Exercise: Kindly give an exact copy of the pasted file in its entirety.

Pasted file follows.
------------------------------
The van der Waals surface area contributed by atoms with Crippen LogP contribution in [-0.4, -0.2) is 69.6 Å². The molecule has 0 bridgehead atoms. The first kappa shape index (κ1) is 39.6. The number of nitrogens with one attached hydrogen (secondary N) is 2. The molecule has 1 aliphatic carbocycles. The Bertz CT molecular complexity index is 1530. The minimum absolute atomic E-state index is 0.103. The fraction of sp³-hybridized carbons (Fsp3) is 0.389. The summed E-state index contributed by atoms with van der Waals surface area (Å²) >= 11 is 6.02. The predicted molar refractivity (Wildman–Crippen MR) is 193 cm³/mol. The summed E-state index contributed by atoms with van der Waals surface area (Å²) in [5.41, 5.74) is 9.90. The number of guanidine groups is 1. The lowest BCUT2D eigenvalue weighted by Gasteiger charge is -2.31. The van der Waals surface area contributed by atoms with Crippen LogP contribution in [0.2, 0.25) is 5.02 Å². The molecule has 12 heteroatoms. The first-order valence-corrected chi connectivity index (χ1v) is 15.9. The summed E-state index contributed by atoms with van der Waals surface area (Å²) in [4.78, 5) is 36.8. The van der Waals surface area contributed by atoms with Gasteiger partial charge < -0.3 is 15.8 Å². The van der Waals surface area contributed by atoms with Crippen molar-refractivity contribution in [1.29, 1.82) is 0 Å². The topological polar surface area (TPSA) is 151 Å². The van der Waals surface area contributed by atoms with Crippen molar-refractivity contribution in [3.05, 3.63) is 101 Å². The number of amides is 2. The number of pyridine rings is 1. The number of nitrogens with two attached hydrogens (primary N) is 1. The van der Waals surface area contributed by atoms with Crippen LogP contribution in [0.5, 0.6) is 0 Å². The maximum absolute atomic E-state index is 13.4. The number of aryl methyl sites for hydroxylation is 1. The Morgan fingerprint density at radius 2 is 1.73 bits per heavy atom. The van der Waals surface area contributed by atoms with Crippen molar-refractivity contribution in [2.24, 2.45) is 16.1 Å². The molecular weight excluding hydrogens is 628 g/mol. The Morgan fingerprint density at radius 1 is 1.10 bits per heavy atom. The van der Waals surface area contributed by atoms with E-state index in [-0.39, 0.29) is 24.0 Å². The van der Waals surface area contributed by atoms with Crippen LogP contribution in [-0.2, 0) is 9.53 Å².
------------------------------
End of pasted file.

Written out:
The van der Waals surface area contributed by atoms with Crippen LogP contribution in [-0.4, -0.2) is 69.6 Å². The molecule has 0 bridgehead atoms. The first kappa shape index (κ1) is 39.6. The number of nitrogens with one attached hydrogen (secondary N) is 2. The molecule has 1 aliphatic carbocycles. The Bertz CT molecular complexity index is 1530. The minimum absolute atomic E-state index is 0.103. The fraction of sp³-hybridized carbons (Fsp3) is 0.389. The summed E-state index contributed by atoms with van der Waals surface area (Å²) >= 11 is 6.02. The predicted molar refractivity (Wildman–Crippen MR) is 193 cm³/mol. The summed E-state index contributed by atoms with van der Waals surface area (Å²) in [5.41, 5.74) is 9.90. The number of guanidine groups is 1. The lowest BCUT2D eigenvalue weighted by Gasteiger charge is -2.31. The van der Waals surface area contributed by atoms with Crippen LogP contribution in [0.2, 0.25) is 5.02 Å². The molecule has 12 heteroatoms. The first-order valence-corrected chi connectivity index (χ1v) is 15.9. The summed E-state index contributed by atoms with van der Waals surface area (Å²) in [4.78, 5) is 36.8. The van der Waals surface area contributed by atoms with Gasteiger partial charge < -0.3 is 15.8 Å². The van der Waals surface area contributed by atoms with Crippen molar-refractivity contribution in [1.29, 1.82) is 0 Å². The topological polar surface area (TPSA) is 151 Å². The van der Waals surface area contributed by atoms with Crippen molar-refractivity contribution in [3.05, 3.63) is 101 Å². The number of amides is 2. The number of pyridine rings is 1. The number of nitrogens with two attached hydrogens (primary N) is 1. The van der Waals surface area contributed by atoms with Crippen LogP contribution in [0.5, 0.6) is 0 Å². The maximum absolute atomic E-state index is 13.4. The number of aryl methyl sites for hydroxylation is 1. The Morgan fingerprint density at radius 2 is 1.73 bits per heavy atom. The van der Waals surface area contributed by atoms with Crippen molar-refractivity contribution in [2.24, 2.45) is 16.1 Å². The molecular weight excluding hydrogens is 628 g/mol. The Morgan fingerprint density at radius 1 is 1.10 bits per heavy atom. The van der Waals surface area contributed by atoms with E-state index in [-0.39, 0.29) is 24.0 Å². The van der Waals surface area contributed by atoms with Crippen LogP contribution in [-0.2, 0) is 9.53 Å².